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Correspondence on “The views of people with a lived experience of deafness and the general public regarding genetic testing for deafness in the reproductive setting: A systematic review” by Freeman et al

  • Jie Li
    Affiliations
    Medical Genetics Center, Lanzhou Maternal and Child Health Hospital, Gansu, China
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  • Xiaohong Sun
    Correspondence
    Correspondence and requests for materials should be addressed to Xiaohong Sun, Medical Genetics Center, Lanzhou Maternal and Child Health Hospital, Lanzhou 730000, Gansu, China.
    Affiliations
    Medical Genetics Center, Lanzhou Maternal and Child Health Hospital, Gansu, China
    Search for articles by this author
Published:November 14, 2022DOI:https://doi.org/10.1016/j.gim.2022.08.032
      Hearing loss is a common sensory disorder that can be caused by environmental factors, genetic defects, or a combination of both.
      • Boudreault P.
      • Baldwin E.E.
      • Fox M.
      • et al.
      Deaf adults’ reasons for genetic testing depend on cultural affiliation: results from a prospective, longitudinal genetic counseling and testing study.
      About 60% of severe congenital hearing loss is thought to be caused by genetic factors, with alterations in the GJB2 gene being the most common reason for nonsyndromic deafness cases in children.
      • Fu X.
      • Cai Y.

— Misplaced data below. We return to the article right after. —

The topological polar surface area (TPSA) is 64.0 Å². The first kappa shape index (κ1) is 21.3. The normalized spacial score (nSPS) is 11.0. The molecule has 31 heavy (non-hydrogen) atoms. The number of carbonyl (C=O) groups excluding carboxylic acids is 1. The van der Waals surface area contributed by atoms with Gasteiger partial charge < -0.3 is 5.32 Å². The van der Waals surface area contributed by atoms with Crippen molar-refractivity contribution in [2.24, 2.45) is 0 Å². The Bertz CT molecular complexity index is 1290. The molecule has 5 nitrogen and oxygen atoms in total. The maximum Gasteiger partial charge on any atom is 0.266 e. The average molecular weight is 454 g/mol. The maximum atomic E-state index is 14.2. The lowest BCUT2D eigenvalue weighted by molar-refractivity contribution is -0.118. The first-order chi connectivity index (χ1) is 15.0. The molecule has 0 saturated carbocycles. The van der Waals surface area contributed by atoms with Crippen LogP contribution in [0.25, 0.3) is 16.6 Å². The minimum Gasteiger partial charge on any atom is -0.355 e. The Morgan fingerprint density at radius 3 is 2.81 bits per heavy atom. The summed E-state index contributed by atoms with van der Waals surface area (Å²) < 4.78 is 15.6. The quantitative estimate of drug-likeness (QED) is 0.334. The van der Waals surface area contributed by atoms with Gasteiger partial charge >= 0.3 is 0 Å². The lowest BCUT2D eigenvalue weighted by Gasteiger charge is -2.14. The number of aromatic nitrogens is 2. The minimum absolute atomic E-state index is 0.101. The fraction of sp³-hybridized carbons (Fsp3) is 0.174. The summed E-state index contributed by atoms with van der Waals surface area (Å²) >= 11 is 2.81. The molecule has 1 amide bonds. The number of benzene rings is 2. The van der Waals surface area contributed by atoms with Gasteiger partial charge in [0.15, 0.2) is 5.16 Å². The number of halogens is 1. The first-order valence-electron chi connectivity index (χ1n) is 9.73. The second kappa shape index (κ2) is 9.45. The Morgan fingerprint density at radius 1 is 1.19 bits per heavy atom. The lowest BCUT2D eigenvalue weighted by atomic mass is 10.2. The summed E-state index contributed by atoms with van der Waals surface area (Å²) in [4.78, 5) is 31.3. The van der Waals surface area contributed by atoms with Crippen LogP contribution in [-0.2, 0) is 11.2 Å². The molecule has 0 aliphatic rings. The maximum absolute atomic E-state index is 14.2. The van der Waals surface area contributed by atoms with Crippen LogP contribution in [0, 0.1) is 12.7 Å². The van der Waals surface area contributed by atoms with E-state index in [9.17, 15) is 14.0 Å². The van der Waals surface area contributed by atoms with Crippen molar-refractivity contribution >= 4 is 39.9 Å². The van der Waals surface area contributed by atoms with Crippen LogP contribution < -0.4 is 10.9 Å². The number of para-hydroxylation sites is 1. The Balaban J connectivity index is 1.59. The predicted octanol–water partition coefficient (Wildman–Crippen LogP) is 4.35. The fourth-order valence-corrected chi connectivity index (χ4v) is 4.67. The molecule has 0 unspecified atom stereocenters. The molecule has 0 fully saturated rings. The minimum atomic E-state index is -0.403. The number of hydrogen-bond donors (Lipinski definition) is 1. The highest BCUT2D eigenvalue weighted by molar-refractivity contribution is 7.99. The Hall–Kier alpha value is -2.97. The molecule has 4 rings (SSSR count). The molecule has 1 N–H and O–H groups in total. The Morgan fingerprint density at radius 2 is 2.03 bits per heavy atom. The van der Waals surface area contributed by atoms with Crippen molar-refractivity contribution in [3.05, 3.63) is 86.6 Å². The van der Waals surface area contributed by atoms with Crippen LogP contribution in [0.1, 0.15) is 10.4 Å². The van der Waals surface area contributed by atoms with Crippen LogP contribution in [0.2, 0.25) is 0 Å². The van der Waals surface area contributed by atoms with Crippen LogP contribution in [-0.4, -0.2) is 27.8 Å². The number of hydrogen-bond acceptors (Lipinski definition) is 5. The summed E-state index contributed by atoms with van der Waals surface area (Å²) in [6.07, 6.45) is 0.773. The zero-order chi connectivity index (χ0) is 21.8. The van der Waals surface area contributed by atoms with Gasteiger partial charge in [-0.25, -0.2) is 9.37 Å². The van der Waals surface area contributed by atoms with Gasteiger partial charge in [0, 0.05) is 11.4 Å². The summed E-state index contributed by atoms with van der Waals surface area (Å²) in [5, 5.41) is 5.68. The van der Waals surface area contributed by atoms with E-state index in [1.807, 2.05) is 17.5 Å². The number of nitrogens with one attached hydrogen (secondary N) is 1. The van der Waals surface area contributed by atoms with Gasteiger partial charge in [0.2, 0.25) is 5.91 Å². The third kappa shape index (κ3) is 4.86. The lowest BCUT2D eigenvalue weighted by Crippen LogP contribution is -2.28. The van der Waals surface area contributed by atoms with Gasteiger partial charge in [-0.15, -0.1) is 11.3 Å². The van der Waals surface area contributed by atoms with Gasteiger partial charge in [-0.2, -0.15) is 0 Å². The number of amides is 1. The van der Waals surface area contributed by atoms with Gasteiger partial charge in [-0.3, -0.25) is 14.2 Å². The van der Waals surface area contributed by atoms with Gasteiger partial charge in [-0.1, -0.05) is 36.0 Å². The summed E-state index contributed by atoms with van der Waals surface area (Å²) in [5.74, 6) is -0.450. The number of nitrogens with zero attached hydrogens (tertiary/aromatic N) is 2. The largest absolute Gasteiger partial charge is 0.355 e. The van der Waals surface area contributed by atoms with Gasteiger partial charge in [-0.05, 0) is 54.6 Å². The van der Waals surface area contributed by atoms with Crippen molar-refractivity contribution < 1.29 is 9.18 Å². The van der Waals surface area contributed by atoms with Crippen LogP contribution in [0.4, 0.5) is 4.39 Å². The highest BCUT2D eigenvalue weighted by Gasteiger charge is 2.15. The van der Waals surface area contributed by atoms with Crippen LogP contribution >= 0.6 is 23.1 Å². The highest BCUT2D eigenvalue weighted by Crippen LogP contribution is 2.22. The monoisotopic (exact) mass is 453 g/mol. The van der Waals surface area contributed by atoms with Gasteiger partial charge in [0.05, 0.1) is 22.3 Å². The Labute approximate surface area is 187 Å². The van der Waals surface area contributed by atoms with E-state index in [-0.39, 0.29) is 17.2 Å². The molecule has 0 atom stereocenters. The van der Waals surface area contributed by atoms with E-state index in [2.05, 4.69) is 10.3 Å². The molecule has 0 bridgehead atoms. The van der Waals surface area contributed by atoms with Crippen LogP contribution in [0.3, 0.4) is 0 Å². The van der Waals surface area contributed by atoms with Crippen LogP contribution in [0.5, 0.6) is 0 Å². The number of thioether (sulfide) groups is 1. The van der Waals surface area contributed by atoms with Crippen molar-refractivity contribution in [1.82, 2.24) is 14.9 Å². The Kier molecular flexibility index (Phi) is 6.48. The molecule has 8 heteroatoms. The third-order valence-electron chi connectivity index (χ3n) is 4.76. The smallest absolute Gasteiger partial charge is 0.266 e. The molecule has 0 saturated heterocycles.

• Hu Y.
      • Liu J.
      • Yang T.
      Attitudes toward carrier screening and prenatal diagnosis for recessive hereditary deafness among the educated population in urban China.
      In recent years, advances in the medical understanding of molecular genetic basis of deafness have made genetic testing an option for individuals with deafness and their families.
      • Thomas L.A.
      • Lewis S.
      • Massie J.
      • et al.
      Which types of conditions should be included in reproductive genetic carrier screening? Views of parents of children with a genetic condition.
      Therefore, diagnostic testing, carrier screening, and prenatal genetic testing for deafness-causing genes is likely to become part of routine clinical practice. The acceptance of such testing will depend on the understanding and opinion of the population involved with the testing.
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      References

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      Linked Article

      • Response to Li and Sun
        Genetics in Medicine
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          We thank Li and Sun for their interest in our paper1 and their comments. We agree with the authors that views regarding genetic testing for deafness in the reproductive setting may be influenced by the access to accurate risk information and genetic counseling and that both of these together with access to testing itself may differ in cost depending on the health care system.
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